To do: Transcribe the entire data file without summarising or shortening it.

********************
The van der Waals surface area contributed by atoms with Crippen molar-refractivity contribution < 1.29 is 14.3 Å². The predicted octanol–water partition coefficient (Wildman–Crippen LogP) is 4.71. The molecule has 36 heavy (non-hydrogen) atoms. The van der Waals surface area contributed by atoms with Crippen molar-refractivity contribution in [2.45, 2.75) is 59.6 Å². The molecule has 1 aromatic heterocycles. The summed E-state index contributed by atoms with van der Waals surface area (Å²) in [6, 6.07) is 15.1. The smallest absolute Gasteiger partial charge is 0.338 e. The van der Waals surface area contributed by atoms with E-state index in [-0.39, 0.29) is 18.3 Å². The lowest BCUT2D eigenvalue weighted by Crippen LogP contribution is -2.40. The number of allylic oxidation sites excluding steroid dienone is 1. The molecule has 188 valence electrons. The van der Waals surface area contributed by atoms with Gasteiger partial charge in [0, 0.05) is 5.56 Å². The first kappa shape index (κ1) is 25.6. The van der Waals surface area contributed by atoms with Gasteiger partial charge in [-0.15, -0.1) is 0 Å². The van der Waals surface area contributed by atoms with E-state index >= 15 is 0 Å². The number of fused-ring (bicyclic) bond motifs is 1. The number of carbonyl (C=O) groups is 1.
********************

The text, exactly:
The van der Waals surface area contributed by atoms with Crippen molar-refractivity contribution < 1.29 is 14.3 Å². The predicted octanol–water partition coefficient (Wildman–Crippen LogP) is 4.71. The molecule has 36 heavy (non-hydrogen) atoms. The van der Waals surface area contributed by atoms with Crippen molar-refractivity contribution in [2.45, 2.75) is 59.6 Å². The molecule has 1 aromatic heterocycles. The summed E-state index contributed by atoms with van der Waals surface area (Å²) in [6, 6.07) is 15.1. The smallest absolute Gasteiger partial charge is 0.338 e. The van der Waals surface area contributed by atoms with E-state index in [-0.39, 0.29) is 18.3 Å². The lowest BCUT2D eigenvalue weighted by Crippen LogP contribution is -2.40. The number of allylic oxidation sites excluding steroid dienone is 1. The molecule has 188 valence electrons. The van der Waals surface area contributed by atoms with Gasteiger partial charge in [0, 0.05) is 5.56 Å². The first kappa shape index (κ1) is 25.6. The van der Waals surface area contributed by atoms with Gasteiger partial charge in [-0.15, -0.1) is 0 Å². The van der Waals surface area contributed by atoms with E-state index >= 15 is 0 Å². The number of fused-ring (bicyclic) bond motifs is 1. The number of carbonyl (C=O) groups is 1.